The antidote to this is love, which recognizes the uniqueness of every person, and without compromising personal freedom binds us together in harmony. In the context of cultures, what is important is not what separates us but what binds us together. These are the elements that are common to all of us. Or put another way, what is ‘universal’. Universality is not the same as uniformity. The general is always expressed through the particular but when it is an expression of what is universal in us, we can always recognize it and are attracted to it, even when it is not our own culture.
The word ‘catholic’ means ‘universal’. Just as the Church teaches are appropriate for every person, this is why we evangelize. This will not suppress individuality, but encourage it to flourish properly in harmony with all others. Catholic culture is the only culture that is truly universal. It cuts out no one and allows personal uniqueness to come through. This will not mean that everything is the same, but it will be diverse expressions of our common humanity. I have discussed this more in an article ‘Universality, Noble Accessibility and Pop Culture that Will Save the World’
The way to avoid ghettos of the sort we see in Britain (in which some feel so un-British that that they sought to bomb British culture out of existence) is to offer a Catholic culture. Without a culture of the Faith to offer to people, the alternative to diversity is uniformity, which is even less attractive. When these immigrants looked at British culture, they were given the choice and they chose not to assimilate because they didn’t like what they saw. It is a culture dominated by a secular world view. Ugly and tending towards uniformity in that it negates what is personal and human. They decided that what they had was superior and so they hung on to it.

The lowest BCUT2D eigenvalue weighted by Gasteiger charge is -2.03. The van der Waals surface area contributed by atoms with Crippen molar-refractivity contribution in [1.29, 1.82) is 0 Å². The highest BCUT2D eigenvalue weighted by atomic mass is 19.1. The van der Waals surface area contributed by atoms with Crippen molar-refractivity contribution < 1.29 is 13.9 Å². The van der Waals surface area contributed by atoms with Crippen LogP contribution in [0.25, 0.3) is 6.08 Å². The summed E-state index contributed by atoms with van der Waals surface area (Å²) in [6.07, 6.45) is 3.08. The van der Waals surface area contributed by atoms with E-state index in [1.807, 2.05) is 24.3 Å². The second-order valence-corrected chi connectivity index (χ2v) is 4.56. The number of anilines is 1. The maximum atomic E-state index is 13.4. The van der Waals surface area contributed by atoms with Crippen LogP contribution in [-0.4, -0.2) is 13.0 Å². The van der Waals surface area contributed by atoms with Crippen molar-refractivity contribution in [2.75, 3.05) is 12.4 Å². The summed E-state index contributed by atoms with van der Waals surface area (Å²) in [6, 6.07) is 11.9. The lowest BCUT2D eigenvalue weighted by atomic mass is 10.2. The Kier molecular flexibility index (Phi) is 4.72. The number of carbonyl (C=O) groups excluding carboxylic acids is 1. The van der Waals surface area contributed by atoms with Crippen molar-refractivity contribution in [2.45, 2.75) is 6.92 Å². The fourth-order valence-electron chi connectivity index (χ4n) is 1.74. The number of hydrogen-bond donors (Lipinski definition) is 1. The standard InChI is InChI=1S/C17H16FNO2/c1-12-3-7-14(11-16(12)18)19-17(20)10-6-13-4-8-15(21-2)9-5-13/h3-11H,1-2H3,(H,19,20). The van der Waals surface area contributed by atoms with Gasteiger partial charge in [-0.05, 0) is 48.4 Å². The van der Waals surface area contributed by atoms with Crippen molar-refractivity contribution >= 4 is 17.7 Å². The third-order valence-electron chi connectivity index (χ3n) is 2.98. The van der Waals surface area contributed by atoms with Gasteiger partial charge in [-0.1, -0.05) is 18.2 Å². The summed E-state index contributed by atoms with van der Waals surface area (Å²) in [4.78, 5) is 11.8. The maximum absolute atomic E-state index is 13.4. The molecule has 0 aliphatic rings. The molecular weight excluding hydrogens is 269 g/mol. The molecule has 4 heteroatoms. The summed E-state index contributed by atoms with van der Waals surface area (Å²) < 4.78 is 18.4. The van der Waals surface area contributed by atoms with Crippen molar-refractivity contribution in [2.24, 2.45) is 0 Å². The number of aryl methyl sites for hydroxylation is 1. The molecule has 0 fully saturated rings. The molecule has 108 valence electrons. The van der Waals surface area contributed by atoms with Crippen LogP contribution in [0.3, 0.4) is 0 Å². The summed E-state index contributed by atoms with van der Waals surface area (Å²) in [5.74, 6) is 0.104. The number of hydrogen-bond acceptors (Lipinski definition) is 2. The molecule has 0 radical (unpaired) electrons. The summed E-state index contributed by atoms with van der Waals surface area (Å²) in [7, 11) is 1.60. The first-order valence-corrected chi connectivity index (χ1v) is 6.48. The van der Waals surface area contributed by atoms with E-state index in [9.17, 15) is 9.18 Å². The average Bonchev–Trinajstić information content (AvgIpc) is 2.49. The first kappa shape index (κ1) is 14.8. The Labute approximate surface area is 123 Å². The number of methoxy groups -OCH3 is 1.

Britain used to be a Catholic culture; even after it was no longer a Catholic country, it was still for a long time a culture that was strongly derived from it. It is no longer the case. The same could be said about the West in general. What we now call traditional Western culture is at root a Catholic culture. It’s power was in its universality for at its heart it looked to Catholic culture for its inspiration. It did not stamp out particular expressions, but celebrated, to use the modern phrase, what is common in each of us so that we are bound together in love.
So what’s the answer? Lex orandi, lex credendi…I’m off to pray the Divine Office!
Photos: England new, above; and old, below – Hexham, Northumberland and Stroud, Gloucestershire